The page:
Site icon Puerto Vallarta News

Puerto Vallarta begins to rehabilitate sculptures in the city

With the purpose of preserving the sculptural heritage of Puerto Vallarta, the Municipal Government chaired by Arturo Dávalos Peña, through the Vallartense Institute of Culture (IVC), has been carrying out the restoration project of sculptures throughout the city.

Marina de los Santos Álvarez, head of the IVC, indicated that by instruction of the mayor to undertake these actions, specialists in the field were sought to begin with the maintenance of these works, so at the beginning of the year the sculptor Fernando Baños was contacted, who made a diagnosis of the state in which each of the pieces were, as well as the type of work or restoration they required.

The intention is having a sculptural catalog and the complete and correct documentation of donation or transfer of rights to the City Council, since it is important that the municipality also legally has all the documents and the signatures of the authors so that they can intervene.

Receive the PVDN morning newsletter, exclusive content, and Whatsapp messaging for emergency alerts, by becoming a PVDN Supporter, learn more here, Or you can support local media with a one-time donation here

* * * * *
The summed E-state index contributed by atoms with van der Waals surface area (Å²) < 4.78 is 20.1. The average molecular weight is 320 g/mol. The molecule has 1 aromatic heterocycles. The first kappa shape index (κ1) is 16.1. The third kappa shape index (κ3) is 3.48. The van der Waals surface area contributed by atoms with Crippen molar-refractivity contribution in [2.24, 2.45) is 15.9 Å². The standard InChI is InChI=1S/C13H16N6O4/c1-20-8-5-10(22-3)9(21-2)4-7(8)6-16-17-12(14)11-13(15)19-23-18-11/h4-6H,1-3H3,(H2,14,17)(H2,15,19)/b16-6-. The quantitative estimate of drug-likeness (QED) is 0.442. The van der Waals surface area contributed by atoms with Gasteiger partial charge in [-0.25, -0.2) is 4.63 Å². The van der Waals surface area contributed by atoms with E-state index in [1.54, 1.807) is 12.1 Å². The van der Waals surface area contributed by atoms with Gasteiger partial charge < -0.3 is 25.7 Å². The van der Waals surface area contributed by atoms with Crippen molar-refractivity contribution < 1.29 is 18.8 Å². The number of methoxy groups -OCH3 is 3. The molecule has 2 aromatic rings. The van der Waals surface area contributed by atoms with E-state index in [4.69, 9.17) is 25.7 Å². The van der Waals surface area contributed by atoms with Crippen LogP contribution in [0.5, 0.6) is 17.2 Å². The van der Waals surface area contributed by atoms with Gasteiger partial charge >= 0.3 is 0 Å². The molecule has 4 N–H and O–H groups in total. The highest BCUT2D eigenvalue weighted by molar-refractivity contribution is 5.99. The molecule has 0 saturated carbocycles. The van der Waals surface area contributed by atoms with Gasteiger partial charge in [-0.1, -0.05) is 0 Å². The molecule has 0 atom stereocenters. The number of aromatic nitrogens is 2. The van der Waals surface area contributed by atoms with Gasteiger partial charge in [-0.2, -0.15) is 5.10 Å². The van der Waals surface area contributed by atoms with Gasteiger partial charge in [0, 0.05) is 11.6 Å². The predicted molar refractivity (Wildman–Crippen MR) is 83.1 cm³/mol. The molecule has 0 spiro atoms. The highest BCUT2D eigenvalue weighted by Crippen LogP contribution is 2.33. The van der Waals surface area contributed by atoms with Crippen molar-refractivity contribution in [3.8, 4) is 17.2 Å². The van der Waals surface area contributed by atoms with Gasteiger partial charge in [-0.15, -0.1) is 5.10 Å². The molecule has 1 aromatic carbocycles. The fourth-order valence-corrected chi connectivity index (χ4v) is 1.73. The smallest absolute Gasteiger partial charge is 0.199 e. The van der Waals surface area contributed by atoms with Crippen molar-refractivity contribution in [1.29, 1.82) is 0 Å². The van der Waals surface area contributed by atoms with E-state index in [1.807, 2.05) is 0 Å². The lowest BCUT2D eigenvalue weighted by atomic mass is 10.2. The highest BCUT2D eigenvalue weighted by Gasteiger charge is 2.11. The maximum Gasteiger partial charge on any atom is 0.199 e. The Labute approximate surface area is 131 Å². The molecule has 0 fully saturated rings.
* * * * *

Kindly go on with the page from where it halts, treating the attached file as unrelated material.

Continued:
The sculptures that have been restored so far are that of “John Huston” by Carlos Ramírez; “Isidro the Fisherman” by sculptor Ramiz Barquet; “Don Agustín Flores Contreras”, by Jiménez; “Tritón y Sirena” by Carlos Espino; “Fuente de la Amistad. Los Delfines”, by Bud Bottoms; “Lorena Ochoa” and “La Ballena” by Octavio González Gutiérrez, “Un Niño. Un Libro. Un Futuro” by Ramiz Barquet, among others.

The total investment of these works in its first stage, in ten sculptures, is around 300 thousand pesos, and in the specific case of the sculpture of La Ballena, an agreement was made with the president of the Association of Colonists of Marina Vallarta for the neighbors to contribute 50 percent of the cost of restoration. The association also agreed to repair the fountain surrounding the sculpture to prevent water runoff, as well as the lighting system.

Marina de los Santos said that by 2020 and 2021, efforts will be redoubled to restore 20 more sculptures each year, in order to be able to have a restored 90 percent sculptural heritage.